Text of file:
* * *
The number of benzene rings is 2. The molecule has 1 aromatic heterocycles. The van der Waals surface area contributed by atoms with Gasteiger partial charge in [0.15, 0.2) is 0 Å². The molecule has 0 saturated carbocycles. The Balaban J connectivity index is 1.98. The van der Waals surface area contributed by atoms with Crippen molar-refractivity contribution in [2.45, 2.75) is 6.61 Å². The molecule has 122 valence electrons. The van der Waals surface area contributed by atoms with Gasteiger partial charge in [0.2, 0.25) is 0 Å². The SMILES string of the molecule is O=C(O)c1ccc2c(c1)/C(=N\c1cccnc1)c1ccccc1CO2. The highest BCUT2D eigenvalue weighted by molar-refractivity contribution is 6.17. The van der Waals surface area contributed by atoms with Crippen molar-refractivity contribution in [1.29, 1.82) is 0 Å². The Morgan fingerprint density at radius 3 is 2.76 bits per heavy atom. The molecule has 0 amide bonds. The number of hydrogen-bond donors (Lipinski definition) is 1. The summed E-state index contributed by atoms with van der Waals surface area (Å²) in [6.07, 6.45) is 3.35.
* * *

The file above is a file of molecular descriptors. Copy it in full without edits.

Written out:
The number of benzene rings is 2. The molecule has 1 aromatic heterocycles. The van der Waals surface area contributed by atoms with Gasteiger partial charge in [0.15, 0.2) is 0 Å². The molecule has 0 saturated carbocycles. The Balaban J connectivity index is 1.98. The van der Waals surface area contributed by atoms with Crippen molar-refractivity contribution in [2.45, 2.75) is 6.61 Å². The molecule has 122 valence electrons. The van der Waals surface area contributed by atoms with Gasteiger partial charge in [0.2, 0.25) is 0 Å². The SMILES string of the molecule is O=C(O)c1ccc2c(c1)/C(=N\c1cccnc1)c1ccccc1CO2. The highest BCUT2D eigenvalue weighted by molar-refractivity contribution is 6.17. The van der Waals surface area contributed by atoms with Crippen molar-refractivity contribution in [1.29, 1.82) is 0 Å². The Morgan fingerprint density at radius 3 is 2.76 bits per heavy atom. The molecule has 0 amide bonds. The number of hydrogen-bond donors (Lipinski definition) is 1. The summed E-state index contributed by atoms with van der Waals surface area (Å²) in [6.07, 6.45) is 3.35.